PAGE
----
GENTS, if you are going out on a stag-do this weekend, you might want to think twice about playing any elaborate pranks on the groom - especially if it involves burying your best friend in a coffin in the woods.
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KING’S THEATRE, LEVEN STREET
That’s the suffocating premise to Shaun McKenna’s adaptation of Peter James’ best-selling crime novel; a lengthy, wooden farce about wealthy, soon-to-be-married property developer Michael Harrison, whose ‘disappearance’ causes the story to take more predictable twists than a corkscrew. Think Shallow Grave meets The Bill at a Quentin Tarantino film convention.
Given the number of TV soap actors on stage – Jamie Lomas, Tina Hobley, Rik Makarem to name but three – it’s as if the production has deliberately targeted people who would normally forgo live theatre in favour of watching an ITV detective drama. Sadly, you don’t get to shoot a second take on stage, hence the delivery of lines sometimes comes across as stiff and two-dimensional.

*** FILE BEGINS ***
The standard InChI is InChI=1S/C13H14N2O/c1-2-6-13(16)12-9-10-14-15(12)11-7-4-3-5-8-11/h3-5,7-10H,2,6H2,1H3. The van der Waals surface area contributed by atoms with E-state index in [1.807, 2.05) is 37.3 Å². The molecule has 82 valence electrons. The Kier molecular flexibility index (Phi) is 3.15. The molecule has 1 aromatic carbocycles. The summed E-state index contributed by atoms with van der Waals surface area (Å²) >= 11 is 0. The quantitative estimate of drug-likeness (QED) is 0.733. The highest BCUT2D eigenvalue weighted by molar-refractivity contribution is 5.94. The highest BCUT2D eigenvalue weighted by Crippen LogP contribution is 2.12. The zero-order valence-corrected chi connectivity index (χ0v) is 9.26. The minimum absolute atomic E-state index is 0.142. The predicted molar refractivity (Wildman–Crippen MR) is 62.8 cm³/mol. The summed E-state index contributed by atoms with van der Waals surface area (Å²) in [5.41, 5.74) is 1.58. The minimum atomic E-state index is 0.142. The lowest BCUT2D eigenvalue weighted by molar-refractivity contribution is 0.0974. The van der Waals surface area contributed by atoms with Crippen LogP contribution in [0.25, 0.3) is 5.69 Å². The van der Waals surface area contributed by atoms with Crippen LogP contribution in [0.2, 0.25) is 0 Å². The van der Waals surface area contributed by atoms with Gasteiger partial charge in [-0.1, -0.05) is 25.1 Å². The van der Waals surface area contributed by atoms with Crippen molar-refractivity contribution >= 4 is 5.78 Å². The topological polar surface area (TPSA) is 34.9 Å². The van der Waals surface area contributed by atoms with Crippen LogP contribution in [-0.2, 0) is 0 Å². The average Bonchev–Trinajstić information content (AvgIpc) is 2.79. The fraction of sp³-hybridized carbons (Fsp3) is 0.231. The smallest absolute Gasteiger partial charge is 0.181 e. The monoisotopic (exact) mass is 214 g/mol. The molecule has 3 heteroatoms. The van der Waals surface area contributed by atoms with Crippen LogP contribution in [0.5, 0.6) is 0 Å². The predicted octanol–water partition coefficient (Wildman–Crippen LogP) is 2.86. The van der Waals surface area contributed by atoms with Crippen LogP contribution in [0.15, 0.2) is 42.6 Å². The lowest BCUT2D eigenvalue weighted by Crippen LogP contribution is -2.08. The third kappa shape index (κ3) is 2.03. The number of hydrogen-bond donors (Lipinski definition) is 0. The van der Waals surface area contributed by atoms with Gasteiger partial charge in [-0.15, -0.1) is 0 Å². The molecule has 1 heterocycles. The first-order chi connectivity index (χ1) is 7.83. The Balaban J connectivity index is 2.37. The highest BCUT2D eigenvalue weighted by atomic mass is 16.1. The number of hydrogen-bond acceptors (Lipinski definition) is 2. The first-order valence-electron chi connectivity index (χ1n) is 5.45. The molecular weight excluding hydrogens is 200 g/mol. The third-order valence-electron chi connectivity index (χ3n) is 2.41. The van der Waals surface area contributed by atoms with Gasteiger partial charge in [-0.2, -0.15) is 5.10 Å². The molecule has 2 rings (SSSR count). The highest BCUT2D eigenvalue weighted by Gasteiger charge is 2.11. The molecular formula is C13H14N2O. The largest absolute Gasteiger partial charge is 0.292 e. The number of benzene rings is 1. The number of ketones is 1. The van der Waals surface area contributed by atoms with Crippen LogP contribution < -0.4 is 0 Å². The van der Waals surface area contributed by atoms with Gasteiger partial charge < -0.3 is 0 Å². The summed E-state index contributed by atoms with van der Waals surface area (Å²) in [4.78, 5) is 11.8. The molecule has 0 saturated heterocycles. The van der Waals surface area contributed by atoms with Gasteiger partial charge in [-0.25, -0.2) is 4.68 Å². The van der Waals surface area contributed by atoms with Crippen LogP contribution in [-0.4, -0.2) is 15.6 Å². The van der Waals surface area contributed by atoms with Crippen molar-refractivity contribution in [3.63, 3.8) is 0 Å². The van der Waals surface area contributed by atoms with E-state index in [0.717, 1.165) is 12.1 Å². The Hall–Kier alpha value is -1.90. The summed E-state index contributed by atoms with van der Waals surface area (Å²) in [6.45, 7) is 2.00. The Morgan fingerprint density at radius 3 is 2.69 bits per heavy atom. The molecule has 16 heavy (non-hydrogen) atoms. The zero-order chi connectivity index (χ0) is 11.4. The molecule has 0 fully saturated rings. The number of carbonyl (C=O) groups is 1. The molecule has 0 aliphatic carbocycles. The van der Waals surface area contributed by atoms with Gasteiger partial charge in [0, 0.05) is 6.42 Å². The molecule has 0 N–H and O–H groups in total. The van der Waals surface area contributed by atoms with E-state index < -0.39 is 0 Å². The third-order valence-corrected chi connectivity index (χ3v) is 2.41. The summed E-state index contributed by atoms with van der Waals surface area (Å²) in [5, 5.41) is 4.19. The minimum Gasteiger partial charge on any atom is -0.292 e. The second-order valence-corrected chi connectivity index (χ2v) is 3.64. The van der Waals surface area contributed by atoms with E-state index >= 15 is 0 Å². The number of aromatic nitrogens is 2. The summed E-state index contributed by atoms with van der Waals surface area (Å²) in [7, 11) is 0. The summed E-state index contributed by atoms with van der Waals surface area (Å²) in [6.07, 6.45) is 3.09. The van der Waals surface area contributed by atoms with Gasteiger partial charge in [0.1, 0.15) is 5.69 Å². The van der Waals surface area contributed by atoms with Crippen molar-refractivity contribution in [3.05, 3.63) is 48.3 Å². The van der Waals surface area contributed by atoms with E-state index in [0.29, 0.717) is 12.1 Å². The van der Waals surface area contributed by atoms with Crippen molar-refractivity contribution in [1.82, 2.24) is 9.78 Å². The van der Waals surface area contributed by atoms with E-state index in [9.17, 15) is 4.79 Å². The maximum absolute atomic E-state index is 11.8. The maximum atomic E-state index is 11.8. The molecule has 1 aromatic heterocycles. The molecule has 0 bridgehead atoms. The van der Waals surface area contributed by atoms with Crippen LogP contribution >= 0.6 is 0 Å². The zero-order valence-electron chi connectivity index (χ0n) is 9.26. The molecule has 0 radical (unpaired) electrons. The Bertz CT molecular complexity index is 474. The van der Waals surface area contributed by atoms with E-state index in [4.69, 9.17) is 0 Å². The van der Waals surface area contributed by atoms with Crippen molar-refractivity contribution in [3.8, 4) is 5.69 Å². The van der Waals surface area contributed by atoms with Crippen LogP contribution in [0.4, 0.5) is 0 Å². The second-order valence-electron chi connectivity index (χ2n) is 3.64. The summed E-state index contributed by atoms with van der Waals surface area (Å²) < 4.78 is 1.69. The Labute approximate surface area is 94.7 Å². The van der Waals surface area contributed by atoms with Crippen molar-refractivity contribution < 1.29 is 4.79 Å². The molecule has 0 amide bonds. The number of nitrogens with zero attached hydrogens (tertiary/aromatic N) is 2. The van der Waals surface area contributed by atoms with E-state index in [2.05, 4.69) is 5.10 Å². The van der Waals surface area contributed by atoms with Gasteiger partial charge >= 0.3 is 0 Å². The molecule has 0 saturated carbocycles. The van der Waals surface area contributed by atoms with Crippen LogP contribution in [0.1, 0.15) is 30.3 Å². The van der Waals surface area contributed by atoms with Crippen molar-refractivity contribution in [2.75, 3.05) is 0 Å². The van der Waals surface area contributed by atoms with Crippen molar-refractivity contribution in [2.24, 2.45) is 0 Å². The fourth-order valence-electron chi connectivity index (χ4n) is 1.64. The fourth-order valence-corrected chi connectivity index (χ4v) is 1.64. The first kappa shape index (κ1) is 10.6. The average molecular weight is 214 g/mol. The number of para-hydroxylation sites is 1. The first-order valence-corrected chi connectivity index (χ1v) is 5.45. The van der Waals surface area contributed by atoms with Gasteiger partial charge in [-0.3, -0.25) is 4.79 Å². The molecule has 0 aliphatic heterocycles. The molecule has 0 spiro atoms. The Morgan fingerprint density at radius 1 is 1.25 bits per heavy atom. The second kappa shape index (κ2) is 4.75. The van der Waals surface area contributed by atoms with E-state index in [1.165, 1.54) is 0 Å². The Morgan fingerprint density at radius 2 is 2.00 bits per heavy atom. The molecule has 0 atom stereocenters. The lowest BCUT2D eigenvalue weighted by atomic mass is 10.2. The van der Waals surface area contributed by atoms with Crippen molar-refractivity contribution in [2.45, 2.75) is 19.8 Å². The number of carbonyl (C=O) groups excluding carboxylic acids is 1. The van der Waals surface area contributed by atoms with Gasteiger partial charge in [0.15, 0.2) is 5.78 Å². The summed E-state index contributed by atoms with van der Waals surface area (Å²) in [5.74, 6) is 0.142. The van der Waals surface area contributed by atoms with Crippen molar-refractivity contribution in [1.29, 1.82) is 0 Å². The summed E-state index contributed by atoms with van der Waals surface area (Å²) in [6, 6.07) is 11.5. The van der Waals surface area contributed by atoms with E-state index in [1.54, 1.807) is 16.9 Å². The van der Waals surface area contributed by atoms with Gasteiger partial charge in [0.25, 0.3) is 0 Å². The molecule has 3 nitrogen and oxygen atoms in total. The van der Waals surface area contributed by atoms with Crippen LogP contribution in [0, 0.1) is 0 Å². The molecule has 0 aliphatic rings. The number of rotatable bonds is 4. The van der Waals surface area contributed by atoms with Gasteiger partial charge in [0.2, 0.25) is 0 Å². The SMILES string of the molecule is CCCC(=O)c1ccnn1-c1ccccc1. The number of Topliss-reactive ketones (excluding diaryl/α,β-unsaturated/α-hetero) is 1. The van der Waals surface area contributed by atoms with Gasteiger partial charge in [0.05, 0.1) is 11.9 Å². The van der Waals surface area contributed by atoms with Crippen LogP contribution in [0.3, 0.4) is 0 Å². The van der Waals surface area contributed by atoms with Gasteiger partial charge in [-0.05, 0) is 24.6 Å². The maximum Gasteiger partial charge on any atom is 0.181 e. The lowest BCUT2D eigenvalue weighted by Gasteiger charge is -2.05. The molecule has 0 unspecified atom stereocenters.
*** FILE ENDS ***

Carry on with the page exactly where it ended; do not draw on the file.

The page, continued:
That said, whenever Gray O’Brien’s scene-stealing Detective Superintendent Roy Grace hits the stage, you hope he’ll stay on longer than anyone else.
Grace’s want to consult a ‘psychic,’ to aid his investigation is an indulgence that contributes little. However, Josh Brown lends a more interesting element to the story as Davey, a young man with a learning disability.
There are a couple of genuine scares along the way, too. Sadly, the ‘in-the-grave’ scenes fail to convey the horrifying claustrophobia as well as they should.
Had McKenna made more of the sub-text that alluded to a possible homosexual relationship between two of the main characters, then Dead Simple might have resonated more deeply. Unfortunately, all roads lead to a slow-burning Scooby-Doo-type ending - where the real baddie lies underneath half-a-dozen other people’s masks.
Crime fans may dig it, but for those who aren’t, it’s a show perhaps best left buried.
Run ends Saturday